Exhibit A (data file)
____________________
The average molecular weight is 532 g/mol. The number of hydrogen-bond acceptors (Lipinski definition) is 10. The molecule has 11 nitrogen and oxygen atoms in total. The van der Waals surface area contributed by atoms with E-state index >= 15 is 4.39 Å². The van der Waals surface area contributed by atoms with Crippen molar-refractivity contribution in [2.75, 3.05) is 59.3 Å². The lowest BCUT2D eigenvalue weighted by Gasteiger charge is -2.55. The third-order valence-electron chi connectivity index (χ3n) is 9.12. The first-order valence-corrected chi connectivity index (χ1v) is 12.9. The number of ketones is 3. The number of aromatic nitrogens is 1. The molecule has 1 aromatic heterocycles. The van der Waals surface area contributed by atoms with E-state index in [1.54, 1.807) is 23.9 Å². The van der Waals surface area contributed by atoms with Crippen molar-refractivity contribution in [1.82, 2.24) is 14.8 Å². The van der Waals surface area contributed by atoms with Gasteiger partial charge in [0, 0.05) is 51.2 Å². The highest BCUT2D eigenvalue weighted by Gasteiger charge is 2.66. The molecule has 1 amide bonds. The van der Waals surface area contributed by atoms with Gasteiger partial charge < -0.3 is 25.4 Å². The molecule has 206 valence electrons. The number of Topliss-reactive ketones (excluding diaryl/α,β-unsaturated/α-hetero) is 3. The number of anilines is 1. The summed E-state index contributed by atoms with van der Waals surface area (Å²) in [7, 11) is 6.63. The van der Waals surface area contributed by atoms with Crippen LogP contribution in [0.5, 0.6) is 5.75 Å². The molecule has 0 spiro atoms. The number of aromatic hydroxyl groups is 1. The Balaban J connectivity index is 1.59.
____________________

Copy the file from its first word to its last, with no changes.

The average molecular weight is 532 g/mol. The number of hydrogen-bond acceptors (Lipinski definition) is 10. The molecule has 11 nitrogen and oxygen atoms in total. The van der Waals surface area contributed by atoms with E-state index >= 15 is 4.39 Å². The van der Waals surface area contributed by atoms with Crippen molar-refractivity contribution in [2.75, 3.05) is 59.3 Å². The lowest BCUT2D eigenvalue weighted by Gasteiger charge is -2.55. The third-order valence-electron chi connectivity index (χ3n) is 9.12. The first-order valence-corrected chi connectivity index (χ1v) is 12.9. The number of ketones is 3. The number of aromatic nitrogens is 1. The molecule has 1 aromatic heterocycles. The van der Waals surface area contributed by atoms with E-state index in [1.54, 1.807) is 23.9 Å². The van der Waals surface area contributed by atoms with Crippen molar-refractivity contribution in [1.82, 2.24) is 14.8 Å². The van der Waals surface area contributed by atoms with Gasteiger partial charge in [0, 0.05) is 51.2 Å². The highest BCUT2D eigenvalue weighted by Gasteiger charge is 2.66. The molecule has 1 amide bonds. The van der Waals surface area contributed by atoms with Gasteiger partial charge < -0.3 is 25.4 Å². The molecule has 206 valence electrons. The number of Topliss-reactive ketones (excluding diaryl/α,β-unsaturated/α-hetero) is 3. The number of anilines is 1. The summed E-state index contributed by atoms with van der Waals surface area (Å²) in [7, 11) is 6.63. The van der Waals surface area contributed by atoms with Crippen LogP contribution in [0.5, 0.6) is 5.75 Å². The molecule has 0 spiro atoms. The number of aromatic hydroxyl groups is 1. The Balaban J connectivity index is 1.59.